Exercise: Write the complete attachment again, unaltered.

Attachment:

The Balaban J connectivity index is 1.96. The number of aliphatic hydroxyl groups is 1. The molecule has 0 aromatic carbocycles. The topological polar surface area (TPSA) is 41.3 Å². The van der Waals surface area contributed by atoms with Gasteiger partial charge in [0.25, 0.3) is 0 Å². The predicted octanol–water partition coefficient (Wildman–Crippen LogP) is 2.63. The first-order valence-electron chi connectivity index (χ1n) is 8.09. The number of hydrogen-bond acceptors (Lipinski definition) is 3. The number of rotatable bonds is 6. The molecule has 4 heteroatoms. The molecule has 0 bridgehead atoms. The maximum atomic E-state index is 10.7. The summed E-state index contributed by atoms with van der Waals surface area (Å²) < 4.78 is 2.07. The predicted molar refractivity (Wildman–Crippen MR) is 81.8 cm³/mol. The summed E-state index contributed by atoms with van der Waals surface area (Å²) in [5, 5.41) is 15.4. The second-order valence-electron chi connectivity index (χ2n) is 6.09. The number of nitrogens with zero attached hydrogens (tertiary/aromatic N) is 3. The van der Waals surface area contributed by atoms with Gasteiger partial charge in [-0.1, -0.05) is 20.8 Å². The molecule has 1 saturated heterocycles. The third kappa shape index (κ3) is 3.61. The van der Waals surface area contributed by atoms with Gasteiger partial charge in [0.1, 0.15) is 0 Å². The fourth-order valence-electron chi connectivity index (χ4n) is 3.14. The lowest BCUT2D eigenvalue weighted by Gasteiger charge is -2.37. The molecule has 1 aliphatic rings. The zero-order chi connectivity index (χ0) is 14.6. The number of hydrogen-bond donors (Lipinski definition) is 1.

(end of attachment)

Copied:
The Balaban J connectivity index is 1.96. The number of aliphatic hydroxyl groups is 1. The molecule has 0 aromatic carbocycles. The topological polar surface area (TPSA) is 41.3 Å². The van der Waals surface area contributed by atoms with Gasteiger partial charge in [0.25, 0.3) is 0 Å². The predicted octanol–water partition coefficient (Wildman–Crippen LogP) is 2.63. The first-order valence-electron chi connectivity index (χ1n) is 8.09. The number of hydrogen-bond acceptors (Lipinski definition) is 3. The number of rotatable bonds is 6. The molecule has 4 heteroatoms. The molecule has 0 bridgehead atoms. The maximum atomic E-state index is 10.7. The summed E-state index contributed by atoms with van der Waals surface area (Å²) < 4.78 is 2.07. The predicted molar refractivity (Wildman–Crippen MR) is 81.8 cm³/mol. The summed E-state index contributed by atoms with van der Waals surface area (Å²) in [5, 5.41) is 15.4. The second-order valence-electron chi connectivity index (χ2n) is 6.09. The number of nitrogens with zero attached hydrogens (tertiary/aromatic N) is 3. The van der Waals surface area contributed by atoms with Gasteiger partial charge in [-0.1, -0.05) is 20.8 Å². The molecule has 1 saturated heterocycles. The third kappa shape index (κ3) is 3.61. The van der Waals surface area contributed by atoms with Gasteiger partial charge in [0.1, 0.15) is 0 Å². The fourth-order valence-electron chi connectivity index (χ4n) is 3.14. The lowest BCUT2D eigenvalue weighted by Gasteiger charge is -2.37. The molecule has 1 aliphatic rings. The zero-order chi connectivity index (χ0) is 14.6. The number of hydrogen-bond donors (Lipinski definition) is 1.